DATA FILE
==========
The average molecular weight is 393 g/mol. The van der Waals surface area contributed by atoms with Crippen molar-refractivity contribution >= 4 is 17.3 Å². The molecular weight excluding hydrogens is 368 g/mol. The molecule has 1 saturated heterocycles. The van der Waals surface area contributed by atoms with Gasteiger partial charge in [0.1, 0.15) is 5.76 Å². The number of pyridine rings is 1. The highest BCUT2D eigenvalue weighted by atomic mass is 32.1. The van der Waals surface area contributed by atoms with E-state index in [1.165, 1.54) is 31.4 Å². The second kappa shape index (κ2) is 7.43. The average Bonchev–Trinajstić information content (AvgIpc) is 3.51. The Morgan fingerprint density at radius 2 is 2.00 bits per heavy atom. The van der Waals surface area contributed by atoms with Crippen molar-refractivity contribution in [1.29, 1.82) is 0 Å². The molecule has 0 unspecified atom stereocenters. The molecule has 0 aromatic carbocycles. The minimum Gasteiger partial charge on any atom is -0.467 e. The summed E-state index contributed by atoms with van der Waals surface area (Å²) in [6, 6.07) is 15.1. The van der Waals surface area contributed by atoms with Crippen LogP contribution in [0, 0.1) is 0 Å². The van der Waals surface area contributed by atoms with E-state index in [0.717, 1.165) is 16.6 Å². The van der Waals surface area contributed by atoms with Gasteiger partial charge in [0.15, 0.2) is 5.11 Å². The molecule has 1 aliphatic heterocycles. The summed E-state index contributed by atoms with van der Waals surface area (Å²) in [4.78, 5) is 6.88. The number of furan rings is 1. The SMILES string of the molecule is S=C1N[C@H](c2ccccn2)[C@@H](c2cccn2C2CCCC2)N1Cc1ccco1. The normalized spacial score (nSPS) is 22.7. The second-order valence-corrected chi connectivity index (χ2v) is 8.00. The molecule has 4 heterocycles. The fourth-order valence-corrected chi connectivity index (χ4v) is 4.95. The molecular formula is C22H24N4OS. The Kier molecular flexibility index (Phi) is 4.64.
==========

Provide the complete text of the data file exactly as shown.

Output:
The average molecular weight is 393 g/mol. The van der Waals surface area contributed by atoms with Crippen molar-refractivity contribution >= 4 is 17.3 Å². The molecular weight excluding hydrogens is 368 g/mol. The molecule has 1 saturated heterocycles. The van der Waals surface area contributed by atoms with Gasteiger partial charge in [0.1, 0.15) is 5.76 Å². The number of pyridine rings is 1. The highest BCUT2D eigenvalue weighted by atomic mass is 32.1. The van der Waals surface area contributed by atoms with E-state index in [1.165, 1.54) is 31.4 Å². The second kappa shape index (κ2) is 7.43. The average Bonchev–Trinajstić information content (AvgIpc) is 3.51. The Morgan fingerprint density at radius 2 is 2.00 bits per heavy atom. The van der Waals surface area contributed by atoms with Crippen molar-refractivity contribution in [1.29, 1.82) is 0 Å². The molecule has 0 unspecified atom stereocenters. The molecule has 0 aromatic carbocycles. The minimum Gasteiger partial charge on any atom is -0.467 e. The summed E-state index contributed by atoms with van der Waals surface area (Å²) in [6, 6.07) is 15.1. The van der Waals surface area contributed by atoms with Crippen LogP contribution in [0, 0.1) is 0 Å². The van der Waals surface area contributed by atoms with E-state index in [0.717, 1.165) is 16.6 Å². The van der Waals surface area contributed by atoms with Gasteiger partial charge in [0.15, 0.2) is 5.11 Å². The molecule has 1 aliphatic heterocycles. The summed E-state index contributed by atoms with van der Waals surface area (Å²) in [4.78, 5) is 6.88. The number of furan rings is 1. The SMILES string of the molecule is S=C1N[C@H](c2ccccn2)[C@@H](c2cccn2C2CCCC2)N1Cc1ccco1. The normalized spacial score (nSPS) is 22.7. The second-order valence-corrected chi connectivity index (χ2v) is 8.00. The molecule has 4 heterocycles. The fourth-order valence-corrected chi connectivity index (χ4v) is 4.95. The molecular formula is C22H24N4OS. The Kier molecular flexibility index (Phi) is 4.64.